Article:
Background: The objective of this study was to examine the association between tobacco smoking, in particular water pipe smoking, and periodontal health.
Methods: A total of 262 citizens of Jeddah, Saudi Arabia in the age range from 17 to 60 years volunteered to participate in the study. The clinical examinations were carried out at King Faisal Specialty Hospital and Research Center in Jeddah and included assessments of oral hygiene, gingival inflammation, and probing depth. Smoking behavior was registered through a questionnaire and confirmed by an interview. Participants were stratified into water pipe smokers (31%), cigarette smokers (19%), mixed smokers (20%), and non-smokers (30%).
Results: The mean probing depth per person was 3.1 mm for water pipe smokers, 3.0 mm for cigarette smokers, 2.8 mm for mixed smokers, and 2.3 mm for non-smokers. The association between smoking and probing depth was statistically significant controlling for age (P <0.001). The association between lifetime smoking exposure and mean probing depth was statistically significant in water pipe as well as cigarette smokers controlling for age (P <0.001). Using multivariate analysis, besides smoking, the gingival and plaque indexes were associated with increased probing depth. The prevalence of periodontal disease defined as a minimum of 10 sites with a probing depth > or =5 mm was 19.5% in the total population, 30% in water pipe smokers, 24% in cigarette smokers, and 8% in non-smokers. The prevalence was significantly greater in water pipe and cigarette smokers compared to non-smokers (P <0.001). The relative risk for periodontal disease increased by 5.1- and 3.8-fold in water pipe and cigarette smokers, respectively, compared to non-smokers (P <0.001 and P <0.05, respectively).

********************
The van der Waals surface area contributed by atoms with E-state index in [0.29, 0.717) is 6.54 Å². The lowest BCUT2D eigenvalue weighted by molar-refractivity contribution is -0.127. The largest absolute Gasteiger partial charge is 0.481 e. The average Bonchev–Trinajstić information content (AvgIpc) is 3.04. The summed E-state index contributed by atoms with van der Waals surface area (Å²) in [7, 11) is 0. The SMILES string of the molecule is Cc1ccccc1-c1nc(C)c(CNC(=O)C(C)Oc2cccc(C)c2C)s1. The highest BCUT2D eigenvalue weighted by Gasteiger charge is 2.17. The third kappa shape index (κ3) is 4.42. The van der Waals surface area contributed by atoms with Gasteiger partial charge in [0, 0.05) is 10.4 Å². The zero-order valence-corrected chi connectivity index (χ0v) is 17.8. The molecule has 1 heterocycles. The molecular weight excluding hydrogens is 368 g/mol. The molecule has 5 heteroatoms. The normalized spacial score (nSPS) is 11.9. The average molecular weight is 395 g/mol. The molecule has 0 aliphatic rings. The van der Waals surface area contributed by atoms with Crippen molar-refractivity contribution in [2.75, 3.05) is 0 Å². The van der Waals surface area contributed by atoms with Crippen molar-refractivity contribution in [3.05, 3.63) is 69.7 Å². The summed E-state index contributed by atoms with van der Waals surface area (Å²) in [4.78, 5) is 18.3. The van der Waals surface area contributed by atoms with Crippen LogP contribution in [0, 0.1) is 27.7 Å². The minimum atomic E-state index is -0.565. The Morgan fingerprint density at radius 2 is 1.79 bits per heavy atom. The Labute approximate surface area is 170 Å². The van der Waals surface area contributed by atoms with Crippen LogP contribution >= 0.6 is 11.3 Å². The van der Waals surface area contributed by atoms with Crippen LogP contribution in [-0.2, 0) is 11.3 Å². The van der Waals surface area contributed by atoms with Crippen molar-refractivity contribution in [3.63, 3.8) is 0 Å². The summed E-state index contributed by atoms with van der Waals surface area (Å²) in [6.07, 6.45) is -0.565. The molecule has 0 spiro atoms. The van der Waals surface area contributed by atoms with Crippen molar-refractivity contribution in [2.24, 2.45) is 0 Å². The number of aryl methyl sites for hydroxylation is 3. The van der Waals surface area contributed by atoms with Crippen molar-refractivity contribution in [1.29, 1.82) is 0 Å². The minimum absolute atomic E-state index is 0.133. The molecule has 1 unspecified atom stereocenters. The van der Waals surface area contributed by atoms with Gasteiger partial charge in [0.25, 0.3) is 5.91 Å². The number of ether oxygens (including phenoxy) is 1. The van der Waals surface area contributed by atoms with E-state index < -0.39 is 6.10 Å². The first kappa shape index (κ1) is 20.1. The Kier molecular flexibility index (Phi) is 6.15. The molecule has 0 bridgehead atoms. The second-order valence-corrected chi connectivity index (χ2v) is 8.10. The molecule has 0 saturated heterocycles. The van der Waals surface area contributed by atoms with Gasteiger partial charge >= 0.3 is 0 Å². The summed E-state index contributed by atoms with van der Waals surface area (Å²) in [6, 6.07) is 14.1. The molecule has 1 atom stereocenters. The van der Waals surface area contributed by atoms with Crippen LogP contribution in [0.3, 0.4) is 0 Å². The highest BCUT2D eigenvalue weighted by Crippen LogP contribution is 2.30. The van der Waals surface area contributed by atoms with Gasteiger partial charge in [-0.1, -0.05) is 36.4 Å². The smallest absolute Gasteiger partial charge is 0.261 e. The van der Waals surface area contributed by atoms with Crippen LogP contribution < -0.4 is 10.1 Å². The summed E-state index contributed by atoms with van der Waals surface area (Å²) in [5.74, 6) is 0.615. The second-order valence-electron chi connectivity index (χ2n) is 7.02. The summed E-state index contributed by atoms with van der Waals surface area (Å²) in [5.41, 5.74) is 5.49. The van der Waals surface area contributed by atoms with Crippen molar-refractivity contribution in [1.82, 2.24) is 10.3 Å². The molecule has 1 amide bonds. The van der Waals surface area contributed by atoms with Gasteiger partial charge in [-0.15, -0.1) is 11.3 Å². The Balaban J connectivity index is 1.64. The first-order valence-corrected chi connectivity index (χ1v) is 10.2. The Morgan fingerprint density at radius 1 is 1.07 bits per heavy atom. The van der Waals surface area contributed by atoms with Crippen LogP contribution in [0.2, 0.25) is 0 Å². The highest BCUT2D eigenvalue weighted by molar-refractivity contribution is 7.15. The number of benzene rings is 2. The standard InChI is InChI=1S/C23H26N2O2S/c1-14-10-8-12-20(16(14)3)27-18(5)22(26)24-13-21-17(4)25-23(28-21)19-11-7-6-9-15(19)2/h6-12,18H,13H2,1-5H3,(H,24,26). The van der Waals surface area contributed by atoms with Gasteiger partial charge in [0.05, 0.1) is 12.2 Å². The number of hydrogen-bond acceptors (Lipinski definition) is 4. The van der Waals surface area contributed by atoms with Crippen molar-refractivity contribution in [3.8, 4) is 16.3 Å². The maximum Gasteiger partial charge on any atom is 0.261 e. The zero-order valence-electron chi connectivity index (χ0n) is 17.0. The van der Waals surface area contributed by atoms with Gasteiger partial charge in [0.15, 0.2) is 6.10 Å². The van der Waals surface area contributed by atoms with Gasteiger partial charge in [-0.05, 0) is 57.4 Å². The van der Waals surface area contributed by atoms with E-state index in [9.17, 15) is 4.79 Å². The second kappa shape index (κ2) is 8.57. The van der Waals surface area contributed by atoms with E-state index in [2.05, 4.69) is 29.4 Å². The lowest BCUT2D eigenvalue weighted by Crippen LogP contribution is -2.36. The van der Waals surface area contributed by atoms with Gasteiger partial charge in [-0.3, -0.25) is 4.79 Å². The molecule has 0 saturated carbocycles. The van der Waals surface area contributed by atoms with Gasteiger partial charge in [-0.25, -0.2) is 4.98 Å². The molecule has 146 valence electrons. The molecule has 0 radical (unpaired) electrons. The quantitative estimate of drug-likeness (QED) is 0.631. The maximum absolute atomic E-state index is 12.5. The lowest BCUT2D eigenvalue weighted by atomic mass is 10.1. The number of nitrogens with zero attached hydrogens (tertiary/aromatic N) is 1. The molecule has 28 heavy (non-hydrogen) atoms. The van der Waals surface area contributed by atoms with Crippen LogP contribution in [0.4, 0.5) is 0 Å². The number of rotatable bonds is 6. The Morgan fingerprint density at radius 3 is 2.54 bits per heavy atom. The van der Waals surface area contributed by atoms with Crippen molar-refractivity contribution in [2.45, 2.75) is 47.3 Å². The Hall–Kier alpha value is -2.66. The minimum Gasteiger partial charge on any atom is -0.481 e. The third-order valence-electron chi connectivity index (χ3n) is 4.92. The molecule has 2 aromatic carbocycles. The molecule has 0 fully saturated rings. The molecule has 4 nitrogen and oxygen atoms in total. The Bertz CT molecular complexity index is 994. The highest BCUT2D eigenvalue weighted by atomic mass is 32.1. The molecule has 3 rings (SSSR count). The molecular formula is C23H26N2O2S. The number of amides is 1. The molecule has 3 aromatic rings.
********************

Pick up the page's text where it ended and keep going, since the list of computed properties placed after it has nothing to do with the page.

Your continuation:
Conclusions: An association was observed between water pipe smoking and periodontal disease manifestations in terms of probing depth measurements. The impact of water pipe smoking was of largely the same magnitude as that of cigarette smoking.